The pairing of a controversial French filmmaker and two-time Cannes winning Best Actress is undoubtedly a given for making this year’s festival lineup. “Fat Girl” director Catherine Breillat has adapted her novel “Abuse of Weakness,” which centers on her personal experience of con man Christophe Rocancourt stealing money from her following a stroke. The film stars Isabelle Huppert, Cannes winner for “Violette” and “The Piano Teacher,” and French rapper Kool Shen. [Erin Whitney]

The Bastards
Director: Claire Denis
It’s been four years since “White Material,” Claire Denis’ acclaimed thriller (also starring Isabelle Huppert), so anticipation is high for the filmmaker’s latest, starring Vincent Lindon and Chiara Mastrioani in the leads. Everything Denis has made in the past decade has premiered at Venice, but given her French pedigree and the fact she shot “The Bastards” last August, a Cannes premiere for her latest isn’t out of the question. Mastrioani stars as Sandra, a widowed mother to a troubled daughter, whose family’s business is going under. To exact revenge on the businessman she deems responsible for her family’s troubles, she enlists the help of her brother. [Nigel M. Smith]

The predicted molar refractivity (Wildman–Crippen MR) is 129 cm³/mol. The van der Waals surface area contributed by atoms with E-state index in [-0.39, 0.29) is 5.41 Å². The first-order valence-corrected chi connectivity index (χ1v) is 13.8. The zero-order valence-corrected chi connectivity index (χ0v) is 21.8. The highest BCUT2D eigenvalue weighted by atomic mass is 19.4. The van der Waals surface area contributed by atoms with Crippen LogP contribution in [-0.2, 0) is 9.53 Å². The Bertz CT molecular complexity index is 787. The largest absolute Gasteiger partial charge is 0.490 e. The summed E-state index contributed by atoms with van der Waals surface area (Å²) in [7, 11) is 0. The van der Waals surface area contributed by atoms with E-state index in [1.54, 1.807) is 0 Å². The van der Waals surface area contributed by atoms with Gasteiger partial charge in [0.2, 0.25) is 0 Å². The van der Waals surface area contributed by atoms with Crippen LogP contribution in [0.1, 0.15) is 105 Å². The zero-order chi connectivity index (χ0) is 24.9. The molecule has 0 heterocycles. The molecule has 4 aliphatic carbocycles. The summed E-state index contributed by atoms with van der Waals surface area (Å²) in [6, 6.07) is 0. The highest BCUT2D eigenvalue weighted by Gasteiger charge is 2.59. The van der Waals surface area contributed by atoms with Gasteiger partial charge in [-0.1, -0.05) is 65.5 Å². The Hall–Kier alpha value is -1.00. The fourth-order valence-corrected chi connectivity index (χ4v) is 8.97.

“Behind The Candelabra”
Director: Steven Soderbergh